I had a semi formed blog post about a diabetes debacle around the death of a transmitter but then a local diabetes issue is finally getting some media attention so I’ve put Death of a Transmitter on hold till next week. This week I’m going to get up on my soapbox because this is an issue in my area.
Diabetes Ireland published a press release on Monday last 15 July, about the lack of resources in the diabetes service run by University Limerick Hospital. Can you really call it a lack of resources if those resources are only at 12% of what it should be? Would you even call that a service?
The diabetes clinic in UL hospital is the closest clinic to where I live and would have been the clinic I was referred to if I had been newly diagnosed when I first arrived in Ennis, Co Clare thirteen years ago. However, I was connected with the diabetes community shortly after arriving and I’m also lucky to be able to travel further to a diabetes clinic. But many people with type 1 diabetes don’t have that choice and have to attend the service that is closest to them.
Here’s another BIG BUT!!! Why should people have to travel further to get the service they NEED!?! This is a NEED not a wishlist item. When you are diagnosed with any type of diabetes you NEED a team of diabetes health specialists to help you take care of your diabetes!!!!
I’m calling on the CEO of UL Hospital, HSE Mid West Area Manager, Minister for Health: Simon Harris, all of the county and city councillors in Limerick City, Limerick County, Clare, Tipperary and Kerry and also our national public representative TD’s in Limerick City, Limerick County, Clare, Tipperary and Kerry to join us in establishing a diabetes service in the midwest that we can be proud of.
A 12% Diabetes Service!
University of Limerick Hospital is running a diabetes service with 12% of the resources they should have (88% deficit according to the National Survey of Diabetes Care Delivery). 12%! That is a really small number!!!
No Diabetes Dietitian
Type 1 diabetes is a chronic, life long condition and people living with it need specialist diabetes care to support their daily self-management. A dietitian is essential in supporting the individual to know how the food they eat is affecting their blood glucose levels and how to adjust their insulin intake to meet daily needs. UL hospital has ZERO dietitians. They should have 5!
No Structured Diabetes Education for Patients with Type 1 Diabetes
The National Clinical Guidelines for Adults with Type 1 diabetes recommends that all people with Type 1 diabetes complete structured diabetes education with a dietitian within 6 months of diagnosis and be offered carbohydrate counting (Recommendation 3.4) – this is not happening for people with Type 1 diabetes attending any of the six hospitals of the University of Limerick Hospital Group.
0.5 consultant endocrinologist between 3 hospitals
This 0.5 Endocrinologist post is shared with Ennis hospital and Nenagh. The National Survey of Diabetes Care Delivery highlighted that UL hospital should have 4.2 consultant endocrinologists.
The result of the lack of resources:
Diabetes complications are the direct result of a poor standard of care. The lack of resources is leading to an increase in the number of people with diabetes developing complications, such as kidney disease, blindness, foot ulcers and limb amputations. We see the evidence of this in Limerick from the increasing numbers of hospital admissions due to foot ulcers and amputations for two years running and possibly a third. But also, as Diabetes Ireland pointed out, the increase in the need for additional posts in UL hospital’s nephrology and cardiovascular services. Limerick have increased the number of consultant posts in these services to 5 but only 0.5 consultant post in diabetes.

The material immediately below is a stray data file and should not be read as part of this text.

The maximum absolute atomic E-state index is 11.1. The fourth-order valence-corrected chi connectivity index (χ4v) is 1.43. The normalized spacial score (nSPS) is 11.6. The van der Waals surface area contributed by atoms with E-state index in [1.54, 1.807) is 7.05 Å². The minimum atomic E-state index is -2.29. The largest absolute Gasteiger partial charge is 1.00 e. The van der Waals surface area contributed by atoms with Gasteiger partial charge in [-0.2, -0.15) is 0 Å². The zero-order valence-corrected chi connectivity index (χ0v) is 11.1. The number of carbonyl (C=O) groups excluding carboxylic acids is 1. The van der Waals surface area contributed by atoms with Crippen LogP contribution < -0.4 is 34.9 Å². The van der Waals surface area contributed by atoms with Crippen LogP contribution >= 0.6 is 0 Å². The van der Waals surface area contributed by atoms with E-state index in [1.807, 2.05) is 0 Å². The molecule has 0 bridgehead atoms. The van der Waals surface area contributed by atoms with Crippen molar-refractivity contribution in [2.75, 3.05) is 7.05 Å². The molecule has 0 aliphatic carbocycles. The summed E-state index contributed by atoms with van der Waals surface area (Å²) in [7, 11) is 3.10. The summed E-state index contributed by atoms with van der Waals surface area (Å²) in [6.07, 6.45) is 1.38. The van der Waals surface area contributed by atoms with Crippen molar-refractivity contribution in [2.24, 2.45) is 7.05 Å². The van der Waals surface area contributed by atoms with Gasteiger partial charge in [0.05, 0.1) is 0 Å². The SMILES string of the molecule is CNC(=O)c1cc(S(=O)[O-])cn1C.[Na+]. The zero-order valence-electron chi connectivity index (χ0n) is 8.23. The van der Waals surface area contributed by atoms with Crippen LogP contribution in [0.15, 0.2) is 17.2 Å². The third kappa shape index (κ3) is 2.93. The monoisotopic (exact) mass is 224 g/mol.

Diabetes complications can be prevented by investing in the diabetes service! A 12% diabetes service will not achieve that and it is not acceptable!
We want to live better for longer, not having access to dietitians or structured diabetes education is reducing our odds of achieving this.
Why is this issue important to everyone?
It’s your tax euros! And they are not being used wisely. It costs a lot more to treat the complications of diabetes than it does to provide a fully resourced service. Investing in diabetes care saves money.
How many People with Type 1 Diabetes Does This Affect?
The estimated number of people with type 1 diabetes in the midwest is estimated at 4,700.
University Hospital Limerick diabetes clinic cares for people with type 1 diabetes from Limerick, Clare, North Tipperary and North Kerry because it is the largest hospital in the midwest region. Limerick county alone has 1,900 people with type 1 diabetes.
We need a diabetes service that helps us live better for longer. Our health service needs this because it’s needs to cut costs, and equally important our healthcare professionals need this to prevent complete burnout.
#CareCantWait #PatientSafety #HSE #OurHealthService
Here are a list of people who may be able to help address this issue:
Clare TD’s: Pat Breen, Joe Carey, Timmy Dooley, Michael Harty
Kerry TD’s: John Brassil, Martin Ferris, Brendan Griffin, Danny Healy-Rae, Michael Healy-Rae
Limerick City TD’s: Michael Noonan, Willie O'Dea, Jan O'Sullivan, Maurice Quinlivan
Limerick County TD’s: Niall Collins, Tom Neville, Patrick O'Donovan
Tipperary TD’s: Jackie Cahill, Seamus Healy, Alan Kelly, Michael Lowry, Mattie McGrath
Minister for Health: Simon Harris
HSE Director General Paul Reid
UL hospital CEO: Colette Cowan
HSE National Clinical Programme for Diabetes: Clinical Lead: Prof Sean Dinneen
HSE Mid West Area Manager, Bernard Gloster
All of our county and city councilors also.
Hope I haven’t missed anyone.